No boundaries to facilitative process in Taiwan

As facilitation has moved beyond being only a tool to becoming the way that individuals and organizations are using to create change in life and work, the world is calling for something more from facilitation and from facilitators. Increasingly, we talk about “facilitative” process – with the emphasis on results and change in human development – rather than just “facilitation” – as a business and a practice.

That was a key conclusion when we gathered in Taipei in July to look at how we have used facilitation in the past and how we may all be using facilitation in the future – in Taiwan, Asia, and the world. For our exploration, we used the “wall of wonder” or “historical scan”, one of the potent participatory tools developed and used by the Institute of Cultural Affairs (ICA) over the past three decades – ICA’s Technology of Participation.

Our insights:

  • Facilitators are, through their own lives, demonstrating transformation all the time. Any moment, and any method, is a chance for profound learning, sharing, and personal reflection.
  • We have moved from applying a concept, to exploring its application much more deeply, and we believe there are no boundaries for using facilitation in terms of disciplines, countries, cultures, or generations.
  • People see the need for facilitating conflict resolution and collaborative decision-making. Citizen participation in public affairs is increasing, and facilitation competence is becoming a standard.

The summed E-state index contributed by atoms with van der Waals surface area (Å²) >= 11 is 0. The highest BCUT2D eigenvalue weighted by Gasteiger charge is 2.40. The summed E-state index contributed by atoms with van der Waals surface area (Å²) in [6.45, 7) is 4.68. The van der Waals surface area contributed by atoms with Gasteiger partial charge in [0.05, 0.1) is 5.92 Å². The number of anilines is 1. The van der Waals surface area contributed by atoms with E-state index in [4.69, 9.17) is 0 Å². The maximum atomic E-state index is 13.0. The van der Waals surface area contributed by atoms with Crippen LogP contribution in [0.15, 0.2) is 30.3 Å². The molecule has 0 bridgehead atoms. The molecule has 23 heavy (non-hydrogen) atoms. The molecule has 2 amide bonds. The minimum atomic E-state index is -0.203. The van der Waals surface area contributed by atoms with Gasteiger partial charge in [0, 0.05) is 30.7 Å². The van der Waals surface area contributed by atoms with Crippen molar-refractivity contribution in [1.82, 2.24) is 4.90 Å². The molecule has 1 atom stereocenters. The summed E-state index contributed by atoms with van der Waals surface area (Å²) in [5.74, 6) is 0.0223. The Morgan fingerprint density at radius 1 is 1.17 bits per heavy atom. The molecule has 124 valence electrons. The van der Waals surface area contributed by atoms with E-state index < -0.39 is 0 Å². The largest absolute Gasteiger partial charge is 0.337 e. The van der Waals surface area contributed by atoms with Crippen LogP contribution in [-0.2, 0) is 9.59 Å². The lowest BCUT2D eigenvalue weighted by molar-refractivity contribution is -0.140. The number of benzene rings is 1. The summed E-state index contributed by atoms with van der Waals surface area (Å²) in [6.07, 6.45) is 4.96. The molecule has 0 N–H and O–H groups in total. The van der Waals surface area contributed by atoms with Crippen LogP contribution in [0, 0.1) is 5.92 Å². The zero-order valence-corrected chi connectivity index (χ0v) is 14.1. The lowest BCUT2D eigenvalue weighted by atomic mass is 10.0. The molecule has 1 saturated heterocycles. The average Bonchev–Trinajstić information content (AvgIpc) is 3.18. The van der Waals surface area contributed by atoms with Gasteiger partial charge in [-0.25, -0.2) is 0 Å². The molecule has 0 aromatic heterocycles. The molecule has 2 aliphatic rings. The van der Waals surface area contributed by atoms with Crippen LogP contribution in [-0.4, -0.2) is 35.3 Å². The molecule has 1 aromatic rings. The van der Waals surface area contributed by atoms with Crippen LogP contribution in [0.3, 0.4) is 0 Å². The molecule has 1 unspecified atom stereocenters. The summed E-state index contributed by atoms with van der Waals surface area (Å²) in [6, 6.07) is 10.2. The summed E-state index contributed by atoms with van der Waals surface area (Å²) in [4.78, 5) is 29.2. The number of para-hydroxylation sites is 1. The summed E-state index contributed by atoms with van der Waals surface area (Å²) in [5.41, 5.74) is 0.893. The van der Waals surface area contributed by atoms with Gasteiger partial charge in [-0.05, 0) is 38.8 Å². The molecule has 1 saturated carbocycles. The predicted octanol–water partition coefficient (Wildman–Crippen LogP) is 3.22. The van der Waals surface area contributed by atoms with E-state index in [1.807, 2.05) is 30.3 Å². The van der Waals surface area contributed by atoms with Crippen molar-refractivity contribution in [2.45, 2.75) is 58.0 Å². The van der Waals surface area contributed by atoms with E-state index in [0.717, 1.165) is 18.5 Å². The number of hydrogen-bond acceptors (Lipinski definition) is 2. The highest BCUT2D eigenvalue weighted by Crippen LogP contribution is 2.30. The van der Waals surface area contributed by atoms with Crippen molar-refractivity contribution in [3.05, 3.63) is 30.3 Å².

So, if we are moving beyond facilitation as a tool towards facilitative process as a way of life, what does that look like? We see these trends:

  • Moving beyond using only ICA practices towards multi-disciplinary collaboration;
  • Moving from facilitating single events to partnerships that cross sectors and functions
  • Moving from “following authority” to “expressing individual views”
  • Moving from “sharing sound bites” to dialogue that transforms emotions in a healthy, mature way
  • Moving from “divergent voices” to “convergent voices”
  • Moving away from “professional facilitation” towards a much greater public understanding and application of facilitative process.

There are, however, some challenges. We identified three concerns for facilitation as a practice and for ICA as a key promoter of facilitative process.

  • Virtual facilitation is growing in terms of capacities and flexibility. While it has not replaced face-to-face consensus-building, gaps in access to the technology and the internet mean some people are being left out – both across the ICA network and the world.
  • For ICA, the challenge is to find a balance between sharing facilitation and methods as widely as possible in order to support transformative change across the world, and supporting those who want to build and refine their professional skills and competencies through certifying ToP (Technology of Participation) facilitators and recognizing ToP trainers.
  • While public understanding of the need for facilitation and community participation is growing, transparent and open facilitative processes may worry some politicians and political systems.

Lawrence Philbrook, director of ICA Taiwan, is a facilitator and organizational transformation consultant who has been designing processes for teams and leaders for over 20 years. The image shows the author (centre) with participants of ToP facilitation training held in conjunction with the ICA Asia Pacific regional gathering hosted by ICA India near Pune, December 2016.

This post was first published in Winds and Waves, November 2016.  For past issues, please visit our Winds and Waves archive